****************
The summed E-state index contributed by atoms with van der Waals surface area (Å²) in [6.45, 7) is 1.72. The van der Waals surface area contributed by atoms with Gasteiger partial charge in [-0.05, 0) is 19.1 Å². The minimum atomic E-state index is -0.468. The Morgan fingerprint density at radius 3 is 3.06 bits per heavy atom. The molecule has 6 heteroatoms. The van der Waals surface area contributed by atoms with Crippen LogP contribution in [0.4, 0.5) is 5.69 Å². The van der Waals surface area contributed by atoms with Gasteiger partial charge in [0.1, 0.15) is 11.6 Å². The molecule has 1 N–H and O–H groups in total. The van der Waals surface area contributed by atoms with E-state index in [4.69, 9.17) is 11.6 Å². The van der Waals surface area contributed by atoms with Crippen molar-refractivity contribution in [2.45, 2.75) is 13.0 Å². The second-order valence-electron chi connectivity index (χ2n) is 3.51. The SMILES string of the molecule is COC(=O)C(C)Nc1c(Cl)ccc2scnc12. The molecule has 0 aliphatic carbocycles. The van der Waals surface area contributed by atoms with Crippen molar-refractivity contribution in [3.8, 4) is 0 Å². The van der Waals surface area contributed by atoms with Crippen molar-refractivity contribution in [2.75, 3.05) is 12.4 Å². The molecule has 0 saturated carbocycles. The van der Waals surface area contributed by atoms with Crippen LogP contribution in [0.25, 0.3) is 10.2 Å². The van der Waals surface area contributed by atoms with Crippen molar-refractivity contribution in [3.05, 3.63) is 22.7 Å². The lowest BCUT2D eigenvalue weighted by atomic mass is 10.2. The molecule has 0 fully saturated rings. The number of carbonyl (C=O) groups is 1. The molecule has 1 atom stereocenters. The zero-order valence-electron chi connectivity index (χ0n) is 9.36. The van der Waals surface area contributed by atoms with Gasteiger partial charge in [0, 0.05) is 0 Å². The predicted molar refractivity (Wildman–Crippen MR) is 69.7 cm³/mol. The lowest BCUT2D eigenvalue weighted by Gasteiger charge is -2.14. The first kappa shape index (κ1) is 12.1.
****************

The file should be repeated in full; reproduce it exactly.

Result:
The summed E-state index contributed by atoms with van der Waals surface area (Å²) in [6.45, 7) is 1.72. The van der Waals surface area contributed by atoms with Gasteiger partial charge in [-0.05, 0) is 19.1 Å². The minimum atomic E-state index is -0.468. The Morgan fingerprint density at radius 3 is 3.06 bits per heavy atom. The molecule has 6 heteroatoms. The van der Waals surface area contributed by atoms with Crippen LogP contribution in [0.4, 0.5) is 5.69 Å². The van der Waals surface area contributed by atoms with Gasteiger partial charge in [0.1, 0.15) is 11.6 Å². The molecule has 1 N–H and O–H groups in total. The van der Waals surface area contributed by atoms with E-state index in [4.69, 9.17) is 11.6 Å². The van der Waals surface area contributed by atoms with Crippen molar-refractivity contribution in [2.45, 2.75) is 13.0 Å². The second-order valence-electron chi connectivity index (χ2n) is 3.51. The SMILES string of the molecule is COC(=O)C(C)Nc1c(Cl)ccc2scnc12. The molecule has 0 aliphatic carbocycles. The van der Waals surface area contributed by atoms with Crippen molar-refractivity contribution in [3.8, 4) is 0 Å². The van der Waals surface area contributed by atoms with Crippen molar-refractivity contribution in [2.75, 3.05) is 12.4 Å². The molecule has 0 saturated carbocycles. The van der Waals surface area contributed by atoms with Crippen LogP contribution in [0.25, 0.3) is 10.2 Å². The van der Waals surface area contributed by atoms with Crippen molar-refractivity contribution in [3.05, 3.63) is 22.7 Å². The lowest BCUT2D eigenvalue weighted by atomic mass is 10.2. The molecule has 0 fully saturated rings. The number of carbonyl (C=O) groups is 1. The molecule has 1 atom stereocenters. The zero-order valence-electron chi connectivity index (χ0n) is 9.36. The van der Waals surface area contributed by atoms with Gasteiger partial charge in [0, 0.05) is 0 Å². The predicted molar refractivity (Wildman–Crippen MR) is 69.7 cm³/mol. The lowest BCUT2D eigenvalue weighted by Gasteiger charge is -2.14. The first kappa shape index (κ1) is 12.1.